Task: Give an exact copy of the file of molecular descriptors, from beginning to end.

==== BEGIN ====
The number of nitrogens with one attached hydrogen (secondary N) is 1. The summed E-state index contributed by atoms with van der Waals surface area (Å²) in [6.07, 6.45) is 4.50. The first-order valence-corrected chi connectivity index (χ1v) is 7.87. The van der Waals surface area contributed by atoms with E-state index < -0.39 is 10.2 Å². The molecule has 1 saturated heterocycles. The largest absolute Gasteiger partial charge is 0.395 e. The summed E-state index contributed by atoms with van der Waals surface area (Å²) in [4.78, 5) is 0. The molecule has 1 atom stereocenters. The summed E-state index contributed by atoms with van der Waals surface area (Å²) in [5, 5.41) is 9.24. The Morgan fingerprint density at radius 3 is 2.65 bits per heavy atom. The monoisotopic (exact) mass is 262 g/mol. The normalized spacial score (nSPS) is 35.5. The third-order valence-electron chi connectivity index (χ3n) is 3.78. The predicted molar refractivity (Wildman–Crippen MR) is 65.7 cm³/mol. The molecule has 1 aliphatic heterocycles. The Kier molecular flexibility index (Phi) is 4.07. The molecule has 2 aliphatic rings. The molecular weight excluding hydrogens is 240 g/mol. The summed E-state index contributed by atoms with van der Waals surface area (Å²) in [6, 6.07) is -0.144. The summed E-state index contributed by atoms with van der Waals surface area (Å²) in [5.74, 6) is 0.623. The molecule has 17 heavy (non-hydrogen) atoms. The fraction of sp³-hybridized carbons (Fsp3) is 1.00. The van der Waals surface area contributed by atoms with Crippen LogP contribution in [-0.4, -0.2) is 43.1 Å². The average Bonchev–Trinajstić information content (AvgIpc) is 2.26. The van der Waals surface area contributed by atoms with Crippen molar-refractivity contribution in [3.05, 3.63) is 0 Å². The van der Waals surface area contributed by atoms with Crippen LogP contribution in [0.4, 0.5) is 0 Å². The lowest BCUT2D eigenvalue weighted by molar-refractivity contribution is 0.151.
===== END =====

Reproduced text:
The number of nitrogens with one attached hydrogen (secondary N) is 1. The summed E-state index contributed by atoms with van der Waals surface area (Å²) in [6.07, 6.45) is 4.50. The first-order valence-corrected chi connectivity index (χ1v) is 7.87. The van der Waals surface area contributed by atoms with E-state index < -0.39 is 10.2 Å². The molecule has 1 saturated heterocycles. The largest absolute Gasteiger partial charge is 0.395 e. The summed E-state index contributed by atoms with van der Waals surface area (Å²) in [4.78, 5) is 0. The molecule has 1 atom stereocenters. The summed E-state index contributed by atoms with van der Waals surface area (Å²) in [5, 5.41) is 9.24. The Morgan fingerprint density at radius 3 is 2.65 bits per heavy atom. The monoisotopic (exact) mass is 262 g/mol. The normalized spacial score (nSPS) is 35.5. The third-order valence-electron chi connectivity index (χ3n) is 3.78. The predicted molar refractivity (Wildman–Crippen MR) is 65.7 cm³/mol. The molecule has 1 aliphatic heterocycles. The Kier molecular flexibility index (Phi) is 4.07. The molecule has 2 aliphatic rings. The molecular weight excluding hydrogens is 240 g/mol. The summed E-state index contributed by atoms with van der Waals surface area (Å²) in [6, 6.07) is -0.144. The summed E-state index contributed by atoms with van der Waals surface area (Å²) in [5.74, 6) is 0.623. The molecule has 17 heavy (non-hydrogen) atoms. The fraction of sp³-hybridized carbons (Fsp3) is 1.00. The van der Waals surface area contributed by atoms with Crippen LogP contribution in [-0.4, -0.2) is 43.1 Å². The average Bonchev–Trinajstić information content (AvgIpc) is 2.26. The van der Waals surface area contributed by atoms with Crippen molar-refractivity contribution in [3.05, 3.63) is 0 Å². The van der Waals surface area contributed by atoms with Crippen LogP contribution in [0.4, 0.5) is 0 Å². The lowest BCUT2D eigenvalue weighted by molar-refractivity contribution is 0.151.